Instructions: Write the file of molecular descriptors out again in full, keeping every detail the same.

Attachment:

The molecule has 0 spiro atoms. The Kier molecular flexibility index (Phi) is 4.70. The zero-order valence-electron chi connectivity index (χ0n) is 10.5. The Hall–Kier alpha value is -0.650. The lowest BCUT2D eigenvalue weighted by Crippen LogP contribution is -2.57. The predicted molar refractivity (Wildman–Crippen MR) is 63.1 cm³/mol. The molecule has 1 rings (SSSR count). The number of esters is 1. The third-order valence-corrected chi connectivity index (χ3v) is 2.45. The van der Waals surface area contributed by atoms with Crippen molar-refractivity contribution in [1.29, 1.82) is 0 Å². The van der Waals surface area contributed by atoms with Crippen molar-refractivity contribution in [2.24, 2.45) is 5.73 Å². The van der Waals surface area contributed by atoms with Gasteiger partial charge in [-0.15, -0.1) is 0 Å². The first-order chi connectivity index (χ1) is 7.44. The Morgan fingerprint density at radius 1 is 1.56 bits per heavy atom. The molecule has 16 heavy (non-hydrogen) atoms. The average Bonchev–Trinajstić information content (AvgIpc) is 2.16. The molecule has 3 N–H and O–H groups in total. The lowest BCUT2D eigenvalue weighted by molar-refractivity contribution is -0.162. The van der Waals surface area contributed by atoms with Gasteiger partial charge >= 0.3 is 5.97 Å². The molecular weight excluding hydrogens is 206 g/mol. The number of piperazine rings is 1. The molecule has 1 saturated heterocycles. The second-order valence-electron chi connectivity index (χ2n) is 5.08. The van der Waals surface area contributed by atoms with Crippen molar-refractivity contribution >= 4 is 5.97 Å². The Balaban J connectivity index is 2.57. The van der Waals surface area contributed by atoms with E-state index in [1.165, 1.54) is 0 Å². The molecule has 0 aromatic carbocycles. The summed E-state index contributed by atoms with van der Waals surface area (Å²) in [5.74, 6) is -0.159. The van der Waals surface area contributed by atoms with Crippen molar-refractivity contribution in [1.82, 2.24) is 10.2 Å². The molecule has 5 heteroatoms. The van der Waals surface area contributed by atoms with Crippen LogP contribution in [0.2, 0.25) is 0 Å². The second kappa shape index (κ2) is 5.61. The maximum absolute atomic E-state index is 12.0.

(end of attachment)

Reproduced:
The molecule has 0 spiro atoms. The Kier molecular flexibility index (Phi) is 4.70. The zero-order valence-electron chi connectivity index (χ0n) is 10.5. The Hall–Kier alpha value is -0.650. The lowest BCUT2D eigenvalue weighted by Crippen LogP contribution is -2.57. The predicted molar refractivity (Wildman–Crippen MR) is 63.1 cm³/mol. The molecule has 1 rings (SSSR count). The number of esters is 1. The third-order valence-corrected chi connectivity index (χ3v) is 2.45. The van der Waals surface area contributed by atoms with Crippen molar-refractivity contribution in [1.29, 1.82) is 0 Å². The van der Waals surface area contributed by atoms with Crippen molar-refractivity contribution in [2.24, 2.45) is 5.73 Å². The van der Waals surface area contributed by atoms with Gasteiger partial charge in [-0.15, -0.1) is 0 Å². The first-order chi connectivity index (χ1) is 7.44. The Morgan fingerprint density at radius 1 is 1.56 bits per heavy atom. The molecule has 16 heavy (non-hydrogen) atoms. The average Bonchev–Trinajstić information content (AvgIpc) is 2.16. The molecule has 3 N–H and O–H groups in total. The lowest BCUT2D eigenvalue weighted by molar-refractivity contribution is -0.162. The van der Waals surface area contributed by atoms with Gasteiger partial charge >= 0.3 is 5.97 Å². The molecular weight excluding hydrogens is 206 g/mol. The number of piperazine rings is 1. The molecule has 1 saturated heterocycles. The second-order valence-electron chi connectivity index (χ2n) is 5.08. The van der Waals surface area contributed by atoms with Crippen molar-refractivity contribution >= 4 is 5.97 Å². The Balaban J connectivity index is 2.57. The van der Waals surface area contributed by atoms with E-state index in [1.165, 1.54) is 0 Å². The molecule has 0 aromatic carbocycles. The summed E-state index contributed by atoms with van der Waals surface area (Å²) in [5.74, 6) is -0.159. The van der Waals surface area contributed by atoms with Crippen molar-refractivity contribution in [1.82, 2.24) is 10.2 Å². The molecule has 5 heteroatoms. The van der Waals surface area contributed by atoms with Crippen LogP contribution in [0.2, 0.25) is 0 Å². The second kappa shape index (κ2) is 5.61. The maximum absolute atomic E-state index is 12.0.